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The Golden Door

News and views on immigration law

Archive for March, 2013

Review of “De Novo – mas alla de las fronteras (beyond borders)”

Friday, March 29th, 2013

I saw the play “De Novo – mas allas de las fronteras (beyond borders)” last night.  It was a beautiful, touching, realistic depiction of what some undocumented immigrant youth face when they are placed in deportation proceedings, produced by Houses on the Moon theater company.

There are so many different meanings of “de novo” that resonate throughout the play.  From a lawyer’s perspective, it is a term of art meaning review by a court from the beginning, without relying on prior adjudications, and assessing all evidence afresh rather than through the lens of another adjudicator’s decision.  In a more general sense, it means taking things from the beginning, or starting anew.  The play invites us to both look at the life of one undocumented immigrant youth from the beginning, and to think about the roots of the circumstances of his life, and the immigration system that we have and how it is should be reformed.  It made me think, “What controlled this person’s life?  What could he have done given his circumstances?  Could he have made different decisions?  What are our responsibilities for the circumstances of his life?  What is the U.S. government’s responsibility here?”

“De Novo” is about Edgar Chocoy-Guzman, a real person.  The play uses language taken from real documents, including letters, psychological evaluations, and court transcripts.  He was born in Guatamala in 1987.  He never really knew his father.  His mother left for America when he was an infant.  He lived in his grandfather’s house but no one really parented him.  He joins the gang Mara Salvatrucha and then leaves it, and leaves Guatemala because the gang has put a hit on him.  He joins his mother in Los Angeles and ends up joining another gang.  He is then placed in juvenile detention and then, after he has served his time, instead of being released he is transferred to immigration detention and placed in deportation proceedings, at age 15.  Knowing that he would still be a target of assassination back in Guatemala, he applies for asylum.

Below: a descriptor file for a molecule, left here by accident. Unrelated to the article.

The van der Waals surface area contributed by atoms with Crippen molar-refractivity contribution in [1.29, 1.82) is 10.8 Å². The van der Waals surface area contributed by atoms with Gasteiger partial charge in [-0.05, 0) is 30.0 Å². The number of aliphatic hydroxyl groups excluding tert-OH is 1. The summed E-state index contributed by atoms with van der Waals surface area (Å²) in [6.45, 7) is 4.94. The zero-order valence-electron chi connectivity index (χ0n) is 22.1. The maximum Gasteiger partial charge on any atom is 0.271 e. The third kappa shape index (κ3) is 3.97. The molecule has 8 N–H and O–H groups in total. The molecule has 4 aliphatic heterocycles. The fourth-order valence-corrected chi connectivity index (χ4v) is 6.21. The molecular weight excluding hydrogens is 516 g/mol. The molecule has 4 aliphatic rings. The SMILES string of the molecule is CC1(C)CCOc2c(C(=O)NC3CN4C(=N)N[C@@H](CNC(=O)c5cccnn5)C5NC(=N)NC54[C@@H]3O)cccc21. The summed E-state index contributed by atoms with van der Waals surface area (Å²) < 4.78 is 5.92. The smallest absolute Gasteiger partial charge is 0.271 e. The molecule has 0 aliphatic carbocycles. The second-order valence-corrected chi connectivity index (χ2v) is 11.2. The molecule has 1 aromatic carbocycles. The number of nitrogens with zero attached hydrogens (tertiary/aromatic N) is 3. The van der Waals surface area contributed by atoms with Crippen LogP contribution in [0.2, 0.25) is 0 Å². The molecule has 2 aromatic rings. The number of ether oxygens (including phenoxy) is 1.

The scenes of immigration court proceedings were spot-on.  This is not your Law & Order polished court scene.  The court scenes in “De Novo” were just like the real thing.

There was a panel discussion after the play, and the moderator took the stage visibly emotionally affected by the performance.  I won’t tell you any more as it would spoil the play for you.  All of the actors were excellent.  The fact that the words used in the play were the actual words uttered or written as Edgar’s story unfolded in reality made the story even more affecting.  That this is a real story makes it even more immediate, compelling and thought-provoking.  This is about someone’s actual life and experience.  If you get the chance to see this, I highly HIGHLY recommend that you go.  If you know people who are hostile to immigrants, bring them along.  Let them see what it’s really like to be an unauthorized immigrant in America, instead of thinking of unauthorized immigrants one-dimensionally as nothing more than law-breakers who need to be deported.


Fraud or misrepresentation – a small mistake can derail a case

Friday, March 29th, 2013

I recently finished an adjustment of status case which should have been straight-forward.  It involved an elderly couple, both originally from Jamaica.  They had been married for decades, then divorced after wife moved to the United States and they grew apart.  She re-married, to a U.S. citizen, and got her permanent resident status and then her U.S. citizenship.  Her second marriage ended several years later, and several years after that she and her first husband grew close again and re-married.  She then applied for him to obtain his permanent resident status.